Art in Theory 1815-1900
provides the most wide-ranging and comprehensive collection of documents ever assembled on nineteenth-century theories of art. Like its highly successful companion volume, Art in Theory 1900-1990,
also edited by Charles Harrison and Paul Wood, its primary aim is to provide students and teachers with the documentary material for informed and up-to-date study. Its 260 texts, clear organization and considerable editorial content in this anthology furnish a vivid and indispensable introduction to the history of the art of the period. The anthology is also invaluable to anyone interested in the wider cultural debates of the nineteenth century, and in the development of modern aesthetic theories.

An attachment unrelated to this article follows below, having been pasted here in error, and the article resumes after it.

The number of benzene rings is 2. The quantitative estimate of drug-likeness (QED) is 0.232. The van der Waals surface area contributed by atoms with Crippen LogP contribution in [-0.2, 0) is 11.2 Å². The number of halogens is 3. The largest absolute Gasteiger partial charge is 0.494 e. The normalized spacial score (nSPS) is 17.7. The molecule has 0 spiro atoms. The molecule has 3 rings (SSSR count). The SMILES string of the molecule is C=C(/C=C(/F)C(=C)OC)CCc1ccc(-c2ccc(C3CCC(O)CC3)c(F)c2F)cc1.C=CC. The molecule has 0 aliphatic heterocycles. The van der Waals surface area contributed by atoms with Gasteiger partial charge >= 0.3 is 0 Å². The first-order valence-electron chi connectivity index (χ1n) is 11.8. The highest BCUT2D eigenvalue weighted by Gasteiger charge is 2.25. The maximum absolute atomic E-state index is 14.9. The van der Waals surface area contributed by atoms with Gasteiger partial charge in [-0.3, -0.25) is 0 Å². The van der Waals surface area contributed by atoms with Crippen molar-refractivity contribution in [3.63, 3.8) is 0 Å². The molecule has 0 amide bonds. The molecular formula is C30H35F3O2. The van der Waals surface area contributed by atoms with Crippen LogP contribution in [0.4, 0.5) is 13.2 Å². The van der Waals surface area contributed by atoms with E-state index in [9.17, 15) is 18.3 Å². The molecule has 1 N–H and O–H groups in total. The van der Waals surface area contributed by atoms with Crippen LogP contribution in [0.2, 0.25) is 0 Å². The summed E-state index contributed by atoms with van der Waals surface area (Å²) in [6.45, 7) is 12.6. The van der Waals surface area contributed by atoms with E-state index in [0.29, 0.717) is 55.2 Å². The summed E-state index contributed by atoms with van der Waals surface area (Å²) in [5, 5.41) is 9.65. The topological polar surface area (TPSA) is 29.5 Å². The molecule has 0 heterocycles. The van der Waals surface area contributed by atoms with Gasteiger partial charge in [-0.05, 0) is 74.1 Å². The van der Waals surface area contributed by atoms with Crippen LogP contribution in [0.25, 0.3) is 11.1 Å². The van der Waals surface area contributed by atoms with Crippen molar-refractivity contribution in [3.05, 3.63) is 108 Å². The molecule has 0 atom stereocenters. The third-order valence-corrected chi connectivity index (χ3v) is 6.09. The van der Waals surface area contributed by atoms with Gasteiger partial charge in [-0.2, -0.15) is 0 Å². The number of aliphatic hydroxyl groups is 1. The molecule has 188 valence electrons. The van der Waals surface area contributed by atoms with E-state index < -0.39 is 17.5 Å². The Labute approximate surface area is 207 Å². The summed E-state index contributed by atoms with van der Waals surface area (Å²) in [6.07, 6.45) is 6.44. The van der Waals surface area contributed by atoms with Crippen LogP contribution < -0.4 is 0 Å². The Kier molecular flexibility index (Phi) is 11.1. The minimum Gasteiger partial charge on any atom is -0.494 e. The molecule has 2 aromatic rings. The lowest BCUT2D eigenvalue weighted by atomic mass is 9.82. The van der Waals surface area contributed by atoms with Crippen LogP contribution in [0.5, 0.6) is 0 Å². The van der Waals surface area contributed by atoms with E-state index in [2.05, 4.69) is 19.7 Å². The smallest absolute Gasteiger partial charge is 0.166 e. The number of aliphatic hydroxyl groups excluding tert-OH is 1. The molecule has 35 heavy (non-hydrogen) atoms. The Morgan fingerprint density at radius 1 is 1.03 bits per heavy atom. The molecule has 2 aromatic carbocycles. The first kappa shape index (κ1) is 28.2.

Harrison, Wood and Gaiger collect writings by artists, critics, philosophers and literary figures, some reprinted in their entirety, others excerpted from longer works. Among the major themes treated are concepts of genius and originality, modes of landscape painting, approaches to Realism, the question of Modernity and debates over Impressionism, theories of optics and color, the aesthetics of photography, and the rise of photography. Each section is prefaced by an essay that situates the ideas of the period in their historical context, while relating theoretical concerns and debates to developments in the practice of art. Each text is briefly introduced by an outline giving the circumstances of its original appearance and indicating its relevance to the development of modern artistic theory. An extensive bibliography is also provided.